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3 of 3 people found the following review helpful
5.0 out of 5 stars i ham a good egg!, 11 Mar 2005
By 
BA Baracus "BA" (Abidjan, Ivory Coast) - See all my reviews
this is a wonderful little film, typical Jarmusch and i was not disappointed.
the region 1 dvd offers a lot of extras such as an extensive Q&A with Jarmusch about the film, interviews, Cannes promo, and another more humourous Q&A with fans about anything Jarmusch related and much much more.
the film itself is in my opinion his masterpiece, riffing on jaques becker's le trou and taking it into some odd comical fantasy elements.
tom waits, john lurie and roberto benigni are perfectly cast as trio of misfits who end up in prison and somehow manage to escape and find their way to safety.
robby muller's cinematography is wonderful and there is real depth and beauty in it that colour would never have brought out.
be warned if slow character driven pictures are not your thing then this might not be for you but if you enjoy that sort of thing you will be greatly rewarded.
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4.0 out of 5 stars Great Watch - You'll Enjoy This!, 15 Jan 2014
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This review is from: Down By Law [DVD] (DVD)
This delightful low budget, indie film, was made in 1986, but remains so watchable. Firstly, the cinematography is strikingly different and the black and white film is crisp, clear and looks wonderfully natural.
It is full of downbeat emotions and scenarios but still quirky and funny and somehow uplifting.
The opening scenes of the architecture of the down town New Orleans buildings are very eye-catching as is the stark, minimalist cells at the prison. The griminess of the bayou swamps would of course have looked better in colour, but perhaps it adds to its dankness?
The comedy is provided by Roberto Begnigni (Roberto) but the dead pan responses from his two other escapees blend in perfectly.
The prison scene is caught perfectly when the chirpy Roberto draws a window on the cell wall. He asks his cell mate, excitedly, in his broken English, "Do you say in English, looking through the window or looking out of the window?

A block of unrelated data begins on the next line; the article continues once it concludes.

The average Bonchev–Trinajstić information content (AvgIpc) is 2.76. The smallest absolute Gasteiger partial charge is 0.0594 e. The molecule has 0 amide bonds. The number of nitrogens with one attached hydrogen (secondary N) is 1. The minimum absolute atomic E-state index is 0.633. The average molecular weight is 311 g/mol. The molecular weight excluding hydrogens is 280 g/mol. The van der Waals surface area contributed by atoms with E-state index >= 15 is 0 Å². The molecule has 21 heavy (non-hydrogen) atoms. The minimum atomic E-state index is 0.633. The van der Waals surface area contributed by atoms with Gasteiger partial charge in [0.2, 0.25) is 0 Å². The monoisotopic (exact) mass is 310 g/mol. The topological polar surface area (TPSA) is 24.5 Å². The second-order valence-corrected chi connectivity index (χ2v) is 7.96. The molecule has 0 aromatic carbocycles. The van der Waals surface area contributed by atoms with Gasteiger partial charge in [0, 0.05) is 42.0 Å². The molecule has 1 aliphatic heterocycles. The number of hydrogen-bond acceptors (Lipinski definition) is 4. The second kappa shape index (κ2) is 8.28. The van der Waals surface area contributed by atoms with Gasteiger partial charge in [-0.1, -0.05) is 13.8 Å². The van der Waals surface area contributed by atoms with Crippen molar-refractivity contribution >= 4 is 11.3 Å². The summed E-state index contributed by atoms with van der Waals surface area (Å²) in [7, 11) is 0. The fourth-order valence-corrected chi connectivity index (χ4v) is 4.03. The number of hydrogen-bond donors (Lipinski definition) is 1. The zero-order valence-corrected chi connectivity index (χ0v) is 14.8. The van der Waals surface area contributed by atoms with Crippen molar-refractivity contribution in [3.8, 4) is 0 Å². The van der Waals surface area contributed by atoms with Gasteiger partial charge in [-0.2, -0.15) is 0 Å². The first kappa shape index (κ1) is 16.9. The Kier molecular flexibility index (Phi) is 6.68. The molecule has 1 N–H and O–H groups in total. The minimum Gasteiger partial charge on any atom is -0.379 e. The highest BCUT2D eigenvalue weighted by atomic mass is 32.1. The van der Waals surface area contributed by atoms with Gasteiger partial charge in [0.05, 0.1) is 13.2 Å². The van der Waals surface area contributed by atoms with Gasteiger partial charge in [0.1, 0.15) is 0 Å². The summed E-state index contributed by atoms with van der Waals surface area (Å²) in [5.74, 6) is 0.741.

His cell mate only too aware of what their predicament is and that there's unfortunately no window to look out of, dryly says in an uninterested and deadpan fashion, " I think that's looking at the window!"
This is typical of the dry / black humour of the film. There's a wonderful scene at the end, in a little café which is in the middle of nowhere, when the effervescent Roberto falls instantly in love with the lovely looking café owner. He has this very sexy and exhibitionist dance with her whilst his two mates look on a bit bewildered and embarrassed - great scene, among many. An excellent film; I really enjoyed it.
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4.0 out of 5 stars Swamped, 13 Dec 2013
By 
GlynLuke (York UK) - See all my reviews
(TOP 500 REVIEWER)   
This review is from: Down By Law [DVD] (DVD)
Floppy-haired Tom Waits is Zack, an out-of-work DJ in New Orleans, whose girl - Ellen Barkin in a far too brief role - throws him out, after which he gets framed for a killing. John Lurie (excellent) is Jack, a pimp who likewise finds himself on the wrong side of the law, set up in a paedophile scam. Roberto Benigni is Roberto,
an effusive Italian who shares their prison cell for reasons unclear.
They escape.
They make their weary, hapless way through the Louisiana swamps.
Roberto keeps their spirits up - he even cooks a rabbit he`s caught - and they somehow reach...what? Well, it`s something and nothing, like this highly likeable film.
It wouldn`t be amiss to say that you either like Jim Jarmusch`s films or they leave you cold. I like `em.
Down By Law was the first I ever saw, over 25 years ago, and it still looks good, in its black & white finery, the early scenes in the city lit with a depraved glow, and the later scenes in the swamps eerie and oddly quiet (the budget obviously not running to that many sound effects etc).
There`s perhaps a little too much time spent in the jail, making the outdoor scenes, when they`re on the run - though there`s no real sense of anyone chasing them - seem rather static at times. But this is still a unique film in its oddball way, and is one of Jarmusch`s most enjoyable early films.
Waits was a good actor who became a fine one (to my mind he`s the best thing in Coppola`s Dracula, and he`s superb with Lily Tomlin in Altman`s Short Cuts) while John Lurie is someone far better known in the States, who is watchable and has his own lanky style.
Benigni plays a version of himself, but he`s actually very good and, thankfully, restrained, at least by his standards.
The final scenes, straining credibility as they do, are nonetheless delightful, as our anti-heroes find (presumably) their own `ways of escape`.
I`m a sucker for the Jarmusch touch, though there`s no denying he gets away with murder, in most of his films. But rather this than many a big-budget blockbuster or facetious romcom.
This was made in 1986, in an excellent decade for unusual American films. It is as much about America as Deliverance or Southern Comfort, albeit on a much smaller budget. I like it a lot. I`m glad I`ve got a copy. It`ll be watched again, and I`ll enjoy it just as much the next time. It`s not perfect, but it`s so much more nourishing than many a `perfect` movie.

Recommended, to all lovers of offbeat cinema.
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5.0 out of 5 stars swimmer, 14 Dec 2012